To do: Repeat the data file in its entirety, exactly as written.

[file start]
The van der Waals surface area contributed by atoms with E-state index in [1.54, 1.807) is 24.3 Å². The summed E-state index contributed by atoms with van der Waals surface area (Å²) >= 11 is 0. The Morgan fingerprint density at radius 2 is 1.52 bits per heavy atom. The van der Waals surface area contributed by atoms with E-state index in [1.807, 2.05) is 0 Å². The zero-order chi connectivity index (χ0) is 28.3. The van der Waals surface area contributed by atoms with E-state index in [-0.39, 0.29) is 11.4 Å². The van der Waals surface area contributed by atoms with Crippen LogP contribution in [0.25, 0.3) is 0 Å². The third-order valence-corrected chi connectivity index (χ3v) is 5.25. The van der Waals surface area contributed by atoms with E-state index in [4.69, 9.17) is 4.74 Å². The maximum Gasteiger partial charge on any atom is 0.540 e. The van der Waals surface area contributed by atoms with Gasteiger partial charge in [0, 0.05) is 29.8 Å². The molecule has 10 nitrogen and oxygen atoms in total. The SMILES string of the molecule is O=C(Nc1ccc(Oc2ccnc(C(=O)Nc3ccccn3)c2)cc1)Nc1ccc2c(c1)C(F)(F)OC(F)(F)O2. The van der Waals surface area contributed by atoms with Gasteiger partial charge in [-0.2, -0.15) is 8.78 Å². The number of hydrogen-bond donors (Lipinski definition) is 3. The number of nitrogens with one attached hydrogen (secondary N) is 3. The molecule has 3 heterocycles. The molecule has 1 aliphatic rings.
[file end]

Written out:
The van der Waals surface area contributed by atoms with E-state index in [1.54, 1.807) is 24.3 Å². The summed E-state index contributed by atoms with van der Waals surface area (Å²) >= 11 is 0. The Morgan fingerprint density at radius 2 is 1.52 bits per heavy atom. The van der Waals surface area contributed by atoms with E-state index in [1.807, 2.05) is 0 Å². The zero-order chi connectivity index (χ0) is 28.3. The van der Waals surface area contributed by atoms with E-state index in [-0.39, 0.29) is 11.4 Å². The van der Waals surface area contributed by atoms with Crippen LogP contribution in [0.25, 0.3) is 0 Å². The third-order valence-corrected chi connectivity index (χ3v) is 5.25. The van der Waals surface area contributed by atoms with E-state index in [4.69, 9.17) is 4.74 Å². The maximum Gasteiger partial charge on any atom is 0.540 e. The van der Waals surface area contributed by atoms with Gasteiger partial charge in [0, 0.05) is 29.8 Å². The molecule has 10 nitrogen and oxygen atoms in total. The SMILES string of the molecule is O=C(Nc1ccc(Oc2ccnc(C(=O)Nc3ccccn3)c2)cc1)Nc1ccc2c(c1)C(F)(F)OC(F)(F)O2. The van der Waals surface area contributed by atoms with Gasteiger partial charge in [-0.2, -0.15) is 8.78 Å². The number of hydrogen-bond donors (Lipinski definition) is 3. The number of nitrogens with one attached hydrogen (secondary N) is 3. The molecule has 3 heterocycles. The molecule has 1 aliphatic rings.